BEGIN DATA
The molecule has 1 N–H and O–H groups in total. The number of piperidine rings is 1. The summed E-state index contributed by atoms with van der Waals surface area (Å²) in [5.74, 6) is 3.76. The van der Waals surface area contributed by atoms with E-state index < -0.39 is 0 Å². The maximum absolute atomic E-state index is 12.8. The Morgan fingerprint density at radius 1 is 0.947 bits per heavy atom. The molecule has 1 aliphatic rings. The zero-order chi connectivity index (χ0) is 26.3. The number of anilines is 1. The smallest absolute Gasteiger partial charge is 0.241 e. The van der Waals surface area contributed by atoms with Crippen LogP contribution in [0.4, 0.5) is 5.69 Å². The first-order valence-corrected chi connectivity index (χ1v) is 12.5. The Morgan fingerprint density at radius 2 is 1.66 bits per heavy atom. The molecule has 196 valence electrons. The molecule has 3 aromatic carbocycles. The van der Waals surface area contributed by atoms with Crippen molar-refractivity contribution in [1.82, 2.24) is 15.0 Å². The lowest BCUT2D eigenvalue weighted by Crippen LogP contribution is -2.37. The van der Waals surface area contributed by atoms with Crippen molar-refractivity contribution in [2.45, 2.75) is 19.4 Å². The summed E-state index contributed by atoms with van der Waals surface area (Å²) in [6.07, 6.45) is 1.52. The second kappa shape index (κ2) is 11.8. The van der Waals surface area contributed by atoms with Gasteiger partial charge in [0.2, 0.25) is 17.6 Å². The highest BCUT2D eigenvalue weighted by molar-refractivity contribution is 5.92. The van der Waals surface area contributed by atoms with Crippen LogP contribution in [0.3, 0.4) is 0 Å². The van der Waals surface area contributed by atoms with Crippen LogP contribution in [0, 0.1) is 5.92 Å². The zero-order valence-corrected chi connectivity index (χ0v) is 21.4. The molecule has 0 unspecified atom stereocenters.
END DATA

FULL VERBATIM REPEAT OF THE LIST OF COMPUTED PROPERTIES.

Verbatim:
The molecule has 1 N–H and O–H groups in total. The number of piperidine rings is 1. The summed E-state index contributed by atoms with van der Waals surface area (Å²) in [5.74, 6) is 3.76. The van der Waals surface area contributed by atoms with E-state index < -0.39 is 0 Å². The maximum absolute atomic E-state index is 12.8. The Morgan fingerprint density at radius 1 is 0.947 bits per heavy atom. The molecule has 1 aliphatic rings. The zero-order chi connectivity index (χ0) is 26.3. The number of anilines is 1. The smallest absolute Gasteiger partial charge is 0.241 e. The van der Waals surface area contributed by atoms with Crippen LogP contribution in [0.4, 0.5) is 5.69 Å². The first-order valence-corrected chi connectivity index (χ1v) is 12.5. The Morgan fingerprint density at radius 2 is 1.66 bits per heavy atom. The molecule has 196 valence electrons. The molecule has 3 aromatic carbocycles. The van der Waals surface area contributed by atoms with Crippen molar-refractivity contribution in [1.82, 2.24) is 15.0 Å². The lowest BCUT2D eigenvalue weighted by Crippen LogP contribution is -2.37. The van der Waals surface area contributed by atoms with Crippen molar-refractivity contribution in [2.45, 2.75) is 19.4 Å². The summed E-state index contributed by atoms with van der Waals surface area (Å²) in [6.07, 6.45) is 1.52. The second kappa shape index (κ2) is 11.8. The van der Waals surface area contributed by atoms with Gasteiger partial charge in [0.2, 0.25) is 17.6 Å². The highest BCUT2D eigenvalue weighted by molar-refractivity contribution is 5.92. The van der Waals surface area contributed by atoms with Crippen LogP contribution in [0.3, 0.4) is 0 Å². The van der Waals surface area contributed by atoms with Crippen LogP contribution in [0, 0.1) is 5.92 Å². The zero-order valence-corrected chi connectivity index (χ0v) is 21.4. The molecule has 0 unspecified atom stereocenters.